Hearing on August 6, 2010 Will Determine Whether Lawsuit Alleging Unlawful Democratic Party Effort to Bankrupt Nader-Camejo Campaign and Suppress Voter Choice in 2004 Presidential Election Can Proceed.
MACHIAS, ME – On August 6, 2010 at 2 PM, Machias Superior Court Justice Kevin M. Cuddy will hear oral argument in Nader, et al. v. Maine Democratic Party, et al., No. 2009-cv-57, the lawsuit filed by consumer advocate and 2004 Independent presidential candidate Ralph Nader and his Maine presidential electors, which alleges that the Maine Democratic Party, the Democratic National Committee ("DNC") and others unlawfully attempted to bankrupt, sabotage and otherwise damage the Nader-Camejo Campaign, in an effort to deny voters the choice of voting for Nader and his running mate, the late Peter Miguel Camejo, during the 2004 presidential election.
The lawsuit charges the defendants with civil conspiracy, abuse of process and malicious prosecution. Abuse of process is an intentional tort that occurs when a party misuses legal processes, such as the subpoena process, for an improper purpose. Malicious prosecution arises when a party files a lawsuit without probable cause.
Democrats and their allies filed 29 complaints against the Nader-Camejo Campaign in 18 state courts and the Federal Election Commission ("FEC") during the 2004 presidential election. The state court complaints challenged the validity of Nader-Camejo nomination petitions, but the Democrats’ true purpose, Nader and his co-plaintiffs allege, was to tie up the Nader-Camejo Campaign in court, drain its resources, and smear the Independent candidates with false allegations of fraud.
"We had a role in the ballot challenges," defendant Toby Moffett told The Guardian UK in December 2004. "We distracted him and drained him of resources. I’d be less than honest if I said it was all about the law."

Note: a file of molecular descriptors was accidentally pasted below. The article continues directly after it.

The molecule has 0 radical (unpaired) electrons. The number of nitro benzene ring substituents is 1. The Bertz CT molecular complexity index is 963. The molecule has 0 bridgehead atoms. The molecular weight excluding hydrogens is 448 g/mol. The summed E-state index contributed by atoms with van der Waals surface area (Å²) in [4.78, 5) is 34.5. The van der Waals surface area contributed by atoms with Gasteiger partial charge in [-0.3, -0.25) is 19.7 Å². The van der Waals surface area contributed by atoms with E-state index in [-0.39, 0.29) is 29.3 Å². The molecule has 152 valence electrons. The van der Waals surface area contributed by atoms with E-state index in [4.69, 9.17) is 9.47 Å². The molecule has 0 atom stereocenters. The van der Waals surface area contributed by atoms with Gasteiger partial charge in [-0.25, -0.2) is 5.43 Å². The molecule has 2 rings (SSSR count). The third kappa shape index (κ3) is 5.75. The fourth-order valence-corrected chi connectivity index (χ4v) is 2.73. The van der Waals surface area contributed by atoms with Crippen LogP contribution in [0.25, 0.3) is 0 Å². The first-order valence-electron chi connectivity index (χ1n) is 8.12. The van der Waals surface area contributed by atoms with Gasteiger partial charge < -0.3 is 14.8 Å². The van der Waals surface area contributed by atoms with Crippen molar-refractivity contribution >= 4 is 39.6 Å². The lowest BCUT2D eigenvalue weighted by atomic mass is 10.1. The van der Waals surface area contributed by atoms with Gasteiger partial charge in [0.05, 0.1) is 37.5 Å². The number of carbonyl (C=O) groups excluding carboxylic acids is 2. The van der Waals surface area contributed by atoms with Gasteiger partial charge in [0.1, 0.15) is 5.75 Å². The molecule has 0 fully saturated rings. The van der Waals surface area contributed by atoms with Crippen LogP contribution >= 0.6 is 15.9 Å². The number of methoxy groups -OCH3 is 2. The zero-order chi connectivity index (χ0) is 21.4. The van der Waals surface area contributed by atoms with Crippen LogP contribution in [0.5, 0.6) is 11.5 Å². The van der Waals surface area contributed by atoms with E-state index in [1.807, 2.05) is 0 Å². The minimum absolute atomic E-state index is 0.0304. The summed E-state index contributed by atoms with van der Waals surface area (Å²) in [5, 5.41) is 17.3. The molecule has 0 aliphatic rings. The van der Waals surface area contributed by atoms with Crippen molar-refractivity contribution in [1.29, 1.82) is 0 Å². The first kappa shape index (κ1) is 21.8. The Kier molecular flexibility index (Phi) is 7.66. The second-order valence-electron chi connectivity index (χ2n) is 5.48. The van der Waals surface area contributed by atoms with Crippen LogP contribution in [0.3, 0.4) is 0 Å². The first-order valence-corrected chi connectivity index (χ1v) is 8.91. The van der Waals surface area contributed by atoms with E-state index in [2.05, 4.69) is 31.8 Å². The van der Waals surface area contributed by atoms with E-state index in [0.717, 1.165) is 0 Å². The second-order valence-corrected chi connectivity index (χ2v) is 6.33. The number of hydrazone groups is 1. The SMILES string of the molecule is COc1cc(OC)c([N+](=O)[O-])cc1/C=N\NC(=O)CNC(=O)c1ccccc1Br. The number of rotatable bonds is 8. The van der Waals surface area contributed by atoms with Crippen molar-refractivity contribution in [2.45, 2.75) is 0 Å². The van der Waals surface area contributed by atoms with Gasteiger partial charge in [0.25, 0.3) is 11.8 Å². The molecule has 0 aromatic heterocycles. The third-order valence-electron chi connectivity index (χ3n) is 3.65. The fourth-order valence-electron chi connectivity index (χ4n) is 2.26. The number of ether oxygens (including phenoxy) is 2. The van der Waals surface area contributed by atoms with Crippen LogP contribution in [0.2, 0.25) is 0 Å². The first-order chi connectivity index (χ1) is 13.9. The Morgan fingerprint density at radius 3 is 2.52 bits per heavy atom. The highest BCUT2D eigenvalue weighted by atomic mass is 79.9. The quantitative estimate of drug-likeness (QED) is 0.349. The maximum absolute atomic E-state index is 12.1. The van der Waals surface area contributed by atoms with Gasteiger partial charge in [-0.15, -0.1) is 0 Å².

Moffett was president of a Section 527 political organization called The Ballot Project, which helped coordinate and finance the Democrats’ nationwide litigation against the Nader-Camejo Campaign. The goal of the litigation, Moffett said, was "to drain [Nader] of resources and force him to spend his time and money."
"The Democratic Party is going after anyone who presents a credible challenge to their monopoly over their perceived voters," Nader said. "This lawsuit was filed to advance a free and open electoral process for all candidates and voters. Candidates’ rights reinforce voters’ rights, by giving voters more voices and choices, for a more open and competitive democracy, in which the people, rather than private political parties, determine who our elected leaders will be."
Nader’s co-plaintiffs in the case are Christopher Droznick, Nancy Oden and Rosemary Whittaker, each of whom served as a Maine elector to the Nader-Camejo Campaign.
"The Democratic Party is afraid to allow citizens a genuine choice," Oden said. "Hence, their attempts to keep Nader off state ballots and out of the national presidential debates in 2004."
Oden and other Nader-Camejo electors were subpoenaed in connection with the Democrats’ Maine challenge.